Alipurduar: Majherdabri Tea Garden adopts herbal pesticides
Alipurduar: The Majherdabri Tea Garden in Alipurduar has adopted an innovative, cost-effective method to eliminate chemical pesticides by embracing a completely herbal alternative. Over the past six months, the garden has reaped significant benefits from this herbal pesticide. This eco-friendly approach not only rids the tea of harmful toxins but also slashes operational costs to 50 per cent.
The process of creating the organic pesticide involves boiling garlic, ginger, green chillies, Vasaka, Giant calotrope and other herbs in separate pots of water for hours. After cooling and extracting the juice from each pot, the liquids are combined and poured into a drum. This herbal insecticide is then mixed with water at a ratio of one liter per one hundred liters and sprayed onto the tea plants using a machine.
This application is repeated every 15 days, with additional spraying every seven days if necessary. The tea garden authorities claim a successful elimination of pests harmful to tea through this method.
Chinmay Dhar, the garden manager, claims that the garden has practically eliminated the use of chemical pesticides for the last six months. He explains: “Previously, we faced issues with pests and diseases, leading to the use of chemical pesticides. This not only incurred significant expenses but also required constant monitoring of tea quality. With the adoption of organic pesticides, we feel secure on all fronts. The tea tree insect infestation has drastically reduced in the last six months, leading to substantial cost savings.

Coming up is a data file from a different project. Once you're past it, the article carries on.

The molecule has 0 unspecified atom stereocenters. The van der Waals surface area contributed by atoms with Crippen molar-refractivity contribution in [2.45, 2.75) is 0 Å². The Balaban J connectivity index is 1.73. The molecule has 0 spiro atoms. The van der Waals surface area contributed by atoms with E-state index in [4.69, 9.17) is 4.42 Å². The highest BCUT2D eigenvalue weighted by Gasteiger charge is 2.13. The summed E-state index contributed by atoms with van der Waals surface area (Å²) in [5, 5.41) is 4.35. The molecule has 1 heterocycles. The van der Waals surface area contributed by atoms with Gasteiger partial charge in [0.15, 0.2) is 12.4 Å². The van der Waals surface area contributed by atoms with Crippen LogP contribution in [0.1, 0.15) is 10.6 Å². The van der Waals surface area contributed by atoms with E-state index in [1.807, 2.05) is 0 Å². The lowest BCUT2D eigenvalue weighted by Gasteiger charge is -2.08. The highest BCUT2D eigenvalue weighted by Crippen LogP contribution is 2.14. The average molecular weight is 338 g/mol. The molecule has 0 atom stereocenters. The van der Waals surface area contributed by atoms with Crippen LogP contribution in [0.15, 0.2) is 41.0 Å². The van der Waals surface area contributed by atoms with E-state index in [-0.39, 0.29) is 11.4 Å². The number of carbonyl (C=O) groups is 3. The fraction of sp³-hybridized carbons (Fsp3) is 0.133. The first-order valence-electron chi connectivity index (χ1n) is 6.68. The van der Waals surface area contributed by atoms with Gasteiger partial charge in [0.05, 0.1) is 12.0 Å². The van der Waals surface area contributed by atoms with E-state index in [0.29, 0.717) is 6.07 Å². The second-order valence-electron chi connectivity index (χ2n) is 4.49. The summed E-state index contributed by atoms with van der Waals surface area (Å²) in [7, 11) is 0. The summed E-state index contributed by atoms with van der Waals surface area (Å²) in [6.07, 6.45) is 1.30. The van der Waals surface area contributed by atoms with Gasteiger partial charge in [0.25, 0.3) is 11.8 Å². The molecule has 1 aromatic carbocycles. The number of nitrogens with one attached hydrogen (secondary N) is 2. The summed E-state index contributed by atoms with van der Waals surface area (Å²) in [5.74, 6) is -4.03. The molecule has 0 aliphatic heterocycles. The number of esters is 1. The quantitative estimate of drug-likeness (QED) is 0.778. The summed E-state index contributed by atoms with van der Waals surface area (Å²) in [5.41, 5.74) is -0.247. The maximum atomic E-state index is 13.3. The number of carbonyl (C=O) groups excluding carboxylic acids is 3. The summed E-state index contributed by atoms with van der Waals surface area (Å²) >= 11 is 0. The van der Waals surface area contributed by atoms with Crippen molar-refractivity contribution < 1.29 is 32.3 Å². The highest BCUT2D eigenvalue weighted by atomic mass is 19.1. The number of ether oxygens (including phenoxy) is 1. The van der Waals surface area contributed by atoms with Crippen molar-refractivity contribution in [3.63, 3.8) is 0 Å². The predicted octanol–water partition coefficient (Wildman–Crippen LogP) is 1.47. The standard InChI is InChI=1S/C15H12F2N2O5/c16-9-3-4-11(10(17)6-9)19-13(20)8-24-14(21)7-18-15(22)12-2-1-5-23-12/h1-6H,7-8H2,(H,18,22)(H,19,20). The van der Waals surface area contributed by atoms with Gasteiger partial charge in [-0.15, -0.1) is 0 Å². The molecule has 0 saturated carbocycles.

Additionally, we use the vermicompost method, creating fertiliser with earthworms, cow dung, and soil. Our goal is to eliminate reliance on chemical pesticides and fertilisers in the future.”
Last year, Taiwan and Iran returned exported Indian tea, citing excessive pesticide use. Very recently following FSSAI guidelines, the Central Tea Board banned 20 chemicals and pesticides in tea plantations.